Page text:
May 16, 2018

Recent Reads: Damselfly by Chandra Prasad

Source: From Scholastic Press in exchange for review. This in no way alters my opinion or review.

Damselfly by Chandra Prasad
Publisher:  Scholastic Press
Publication Date:  March 27, 2018

Format: Hardback



 Goodreads Synopsis: 
In the wake of crash-landing on a deserted tropical island, a group of private-school teens must rely on their wits and one another to survive.

Having just survived a plane crash, Samantha Mishra finds herself isolated and injured in the thick of the jungle. She has no idea where she is or where anybody else is -- she doesn't even know if anybody else is alive. Once Sam connects with her best friend, Mel, and they locate the others, they set up camp and hope for rescue. But as the days pass, the survivors, all teammates on the Drake Rosemont fencing team, realize that they're on their own -- with the exception of a mysterious presence who taunts and threatens them. When their initial attempts to escape the island fail, the teens find they need to survive more than the jungle . . . they need to survive each other.

This taut novel, with a setting evocative of Lord of the Flies, is by turns cinematic and intimate, and always thought-provoking.
Lord of the Flies meets Mean Girls is only a starting point to describe this novel. Prasad pieces together a story with so many layers it is hard to express my feelings over, but I will try. I had a lot of emotions throughout this book but really I was frustrated a lot of the time. There were so many times I had to stop myself and breathe and try to refocus - but that frustration is what the book is meant to do (or at least that is how it felt to me).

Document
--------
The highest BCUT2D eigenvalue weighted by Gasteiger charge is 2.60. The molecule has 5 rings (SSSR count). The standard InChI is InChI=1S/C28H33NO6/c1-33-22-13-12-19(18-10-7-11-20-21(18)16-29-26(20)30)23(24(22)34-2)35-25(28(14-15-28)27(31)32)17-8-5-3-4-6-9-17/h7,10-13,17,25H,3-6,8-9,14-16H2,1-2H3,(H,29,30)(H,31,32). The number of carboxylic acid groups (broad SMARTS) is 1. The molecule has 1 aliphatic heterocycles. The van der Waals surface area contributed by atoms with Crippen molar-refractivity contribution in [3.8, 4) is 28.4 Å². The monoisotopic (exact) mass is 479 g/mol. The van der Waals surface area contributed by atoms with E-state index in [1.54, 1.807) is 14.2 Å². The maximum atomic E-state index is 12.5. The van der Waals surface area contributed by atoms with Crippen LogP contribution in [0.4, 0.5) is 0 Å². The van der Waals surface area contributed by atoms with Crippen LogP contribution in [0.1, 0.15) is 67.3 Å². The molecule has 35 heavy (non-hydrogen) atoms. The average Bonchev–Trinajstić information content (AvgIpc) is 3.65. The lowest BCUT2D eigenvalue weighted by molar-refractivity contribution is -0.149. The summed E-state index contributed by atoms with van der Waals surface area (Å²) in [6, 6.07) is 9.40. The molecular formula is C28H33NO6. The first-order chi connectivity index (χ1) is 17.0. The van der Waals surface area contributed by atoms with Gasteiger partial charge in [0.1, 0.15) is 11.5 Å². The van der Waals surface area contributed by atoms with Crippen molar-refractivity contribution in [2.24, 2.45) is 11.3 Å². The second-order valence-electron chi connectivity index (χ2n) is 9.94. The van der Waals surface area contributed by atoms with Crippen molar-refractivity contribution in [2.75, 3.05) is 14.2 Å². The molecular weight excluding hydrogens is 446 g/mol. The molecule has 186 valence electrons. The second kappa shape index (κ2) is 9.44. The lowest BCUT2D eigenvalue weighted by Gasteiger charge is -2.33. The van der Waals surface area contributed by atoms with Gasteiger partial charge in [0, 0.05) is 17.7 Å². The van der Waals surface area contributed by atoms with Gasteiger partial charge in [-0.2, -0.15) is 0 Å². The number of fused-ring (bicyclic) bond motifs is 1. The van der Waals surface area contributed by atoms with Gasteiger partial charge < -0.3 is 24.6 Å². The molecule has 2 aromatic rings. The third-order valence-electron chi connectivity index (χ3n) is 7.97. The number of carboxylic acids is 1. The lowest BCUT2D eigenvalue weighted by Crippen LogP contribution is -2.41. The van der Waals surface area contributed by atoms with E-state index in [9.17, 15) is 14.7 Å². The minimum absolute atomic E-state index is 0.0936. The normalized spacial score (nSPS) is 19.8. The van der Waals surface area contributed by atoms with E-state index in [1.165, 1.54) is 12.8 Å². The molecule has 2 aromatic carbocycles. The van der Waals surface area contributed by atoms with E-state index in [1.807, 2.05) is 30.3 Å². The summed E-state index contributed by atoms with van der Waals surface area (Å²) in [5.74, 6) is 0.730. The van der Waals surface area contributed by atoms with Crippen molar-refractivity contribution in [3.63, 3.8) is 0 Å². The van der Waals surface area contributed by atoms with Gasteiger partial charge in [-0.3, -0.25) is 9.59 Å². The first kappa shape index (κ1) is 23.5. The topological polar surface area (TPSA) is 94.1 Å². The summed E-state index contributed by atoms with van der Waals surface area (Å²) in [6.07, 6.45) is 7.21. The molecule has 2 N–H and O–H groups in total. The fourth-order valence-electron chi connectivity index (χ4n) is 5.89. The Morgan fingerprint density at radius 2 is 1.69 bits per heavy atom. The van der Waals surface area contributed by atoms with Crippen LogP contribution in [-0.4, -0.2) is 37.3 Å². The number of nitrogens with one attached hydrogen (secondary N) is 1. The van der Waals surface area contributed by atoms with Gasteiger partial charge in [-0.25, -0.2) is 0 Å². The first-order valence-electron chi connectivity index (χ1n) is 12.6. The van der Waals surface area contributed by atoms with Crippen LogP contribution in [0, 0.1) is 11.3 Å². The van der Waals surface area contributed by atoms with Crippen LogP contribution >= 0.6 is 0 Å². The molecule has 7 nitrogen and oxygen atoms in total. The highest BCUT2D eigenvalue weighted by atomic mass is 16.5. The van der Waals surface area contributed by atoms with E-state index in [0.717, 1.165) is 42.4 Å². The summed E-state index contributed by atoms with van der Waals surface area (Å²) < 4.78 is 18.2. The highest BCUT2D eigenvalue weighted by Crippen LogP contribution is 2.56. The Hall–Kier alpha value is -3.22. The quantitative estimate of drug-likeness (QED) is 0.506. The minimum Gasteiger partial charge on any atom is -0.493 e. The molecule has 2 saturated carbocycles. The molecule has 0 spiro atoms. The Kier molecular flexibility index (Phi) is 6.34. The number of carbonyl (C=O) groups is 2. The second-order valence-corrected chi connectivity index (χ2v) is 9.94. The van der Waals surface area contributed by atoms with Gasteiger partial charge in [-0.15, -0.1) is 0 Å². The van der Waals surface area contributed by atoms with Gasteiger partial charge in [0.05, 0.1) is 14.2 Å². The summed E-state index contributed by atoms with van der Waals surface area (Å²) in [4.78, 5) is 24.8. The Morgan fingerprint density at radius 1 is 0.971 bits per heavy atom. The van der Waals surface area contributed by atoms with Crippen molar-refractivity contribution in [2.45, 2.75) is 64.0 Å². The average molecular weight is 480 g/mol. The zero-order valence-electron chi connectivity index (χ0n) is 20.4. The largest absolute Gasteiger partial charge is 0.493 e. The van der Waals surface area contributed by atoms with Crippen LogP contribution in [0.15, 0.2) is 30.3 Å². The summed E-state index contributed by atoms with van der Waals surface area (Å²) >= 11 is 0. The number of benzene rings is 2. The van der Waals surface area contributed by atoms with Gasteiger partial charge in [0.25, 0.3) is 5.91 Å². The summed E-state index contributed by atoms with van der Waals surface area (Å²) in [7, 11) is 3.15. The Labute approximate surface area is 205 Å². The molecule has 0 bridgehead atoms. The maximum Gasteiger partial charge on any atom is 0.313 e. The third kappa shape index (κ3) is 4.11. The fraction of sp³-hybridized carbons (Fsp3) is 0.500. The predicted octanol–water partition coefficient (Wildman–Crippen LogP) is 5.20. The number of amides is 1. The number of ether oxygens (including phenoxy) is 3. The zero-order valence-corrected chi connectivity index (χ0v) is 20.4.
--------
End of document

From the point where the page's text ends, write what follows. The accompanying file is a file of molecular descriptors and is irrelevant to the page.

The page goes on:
The story is about a plane crash with a bunch of teens. They land on an island and are trying to survive/ get home. Time takes a toll on all of them and some of them descend into madness and turn against one another. There are boys and girls and the girls take charge, a good change of pace from most books - but they are still teenage girls who find ways to be underhanded and snarky throughout the tale.

Along with the feeling of unease the book gives you when it comes to the girl drama, there are other elements to throw you off as well. The main character is Indian (yay for diverse books! - loved that) and so are others in the party, one of them is even full-on racist toward the white people in the party. She calls them 'Pales' and talks about how the darker skinned students will be better off in this new environment. It was blunt and surprising, but I think it was acceptable for the book to address this as an issue - it appears everywhere so why not in a YA book.

The teens battle the climate, the lack of supplies, but also something else on the island as well. Overall, I think this last point wasn't even necessary in the overall story line but it did add to the drama.

If you are looking for a diverse book, some suspense, and girl drama (this is an understatement - there is a good amount of unnerving violence from them too), then this is a book for you.

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